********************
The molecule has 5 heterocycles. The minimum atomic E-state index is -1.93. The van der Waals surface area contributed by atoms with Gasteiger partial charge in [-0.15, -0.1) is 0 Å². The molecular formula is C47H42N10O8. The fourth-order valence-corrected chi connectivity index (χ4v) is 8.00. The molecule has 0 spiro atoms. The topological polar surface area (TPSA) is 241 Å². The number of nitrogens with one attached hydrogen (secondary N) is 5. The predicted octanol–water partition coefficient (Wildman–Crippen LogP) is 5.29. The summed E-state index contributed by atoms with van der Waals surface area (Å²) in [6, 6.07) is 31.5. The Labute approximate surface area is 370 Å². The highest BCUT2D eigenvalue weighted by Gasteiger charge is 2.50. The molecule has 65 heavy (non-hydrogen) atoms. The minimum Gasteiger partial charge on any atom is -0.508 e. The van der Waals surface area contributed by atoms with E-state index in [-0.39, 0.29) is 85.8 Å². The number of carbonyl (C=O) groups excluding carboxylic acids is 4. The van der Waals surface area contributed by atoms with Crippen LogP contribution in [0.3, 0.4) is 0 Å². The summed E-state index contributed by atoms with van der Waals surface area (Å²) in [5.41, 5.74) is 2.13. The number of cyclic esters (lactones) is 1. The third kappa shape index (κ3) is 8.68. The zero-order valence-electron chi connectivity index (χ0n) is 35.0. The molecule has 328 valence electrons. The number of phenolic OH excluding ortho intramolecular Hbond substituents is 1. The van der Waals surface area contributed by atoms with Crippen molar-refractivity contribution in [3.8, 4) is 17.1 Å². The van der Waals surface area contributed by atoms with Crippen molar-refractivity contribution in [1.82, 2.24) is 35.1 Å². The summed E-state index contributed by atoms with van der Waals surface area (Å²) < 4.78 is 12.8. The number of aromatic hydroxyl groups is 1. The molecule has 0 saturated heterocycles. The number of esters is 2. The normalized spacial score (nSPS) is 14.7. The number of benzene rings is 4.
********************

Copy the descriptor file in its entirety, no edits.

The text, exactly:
The molecule has 5 heterocycles. The minimum atomic E-state index is -1.93. The van der Waals surface area contributed by atoms with Gasteiger partial charge in [-0.15, -0.1) is 0 Å². The molecular formula is C47H42N10O8. The fourth-order valence-corrected chi connectivity index (χ4v) is 8.00. The molecule has 0 spiro atoms. The topological polar surface area (TPSA) is 241 Å². The number of nitrogens with one attached hydrogen (secondary N) is 5. The predicted octanol–water partition coefficient (Wildman–Crippen LogP) is 5.29. The summed E-state index contributed by atoms with van der Waals surface area (Å²) in [6, 6.07) is 31.5. The Labute approximate surface area is 370 Å². The highest BCUT2D eigenvalue weighted by Gasteiger charge is 2.50. The molecule has 65 heavy (non-hydrogen) atoms. The minimum Gasteiger partial charge on any atom is -0.508 e. The van der Waals surface area contributed by atoms with E-state index in [-0.39, 0.29) is 85.8 Å². The number of carbonyl (C=O) groups excluding carboxylic acids is 4. The van der Waals surface area contributed by atoms with Crippen LogP contribution in [0.3, 0.4) is 0 Å². The summed E-state index contributed by atoms with van der Waals surface area (Å²) in [5.41, 5.74) is 2.13. The number of cyclic esters (lactones) is 1. The third kappa shape index (κ3) is 8.68. The zero-order valence-electron chi connectivity index (χ0n) is 35.0. The molecule has 328 valence electrons. The number of phenolic OH excluding ortho intramolecular Hbond substituents is 1. The van der Waals surface area contributed by atoms with Crippen molar-refractivity contribution in [3.8, 4) is 17.1 Å². The van der Waals surface area contributed by atoms with Crippen molar-refractivity contribution in [1.82, 2.24) is 35.1 Å². The summed E-state index contributed by atoms with van der Waals surface area (Å²) < 4.78 is 12.8. The number of aromatic hydroxyl groups is 1. The molecule has 0 saturated heterocycles. The number of esters is 2. The normalized spacial score (nSPS) is 14.7. The number of benzene rings is 4.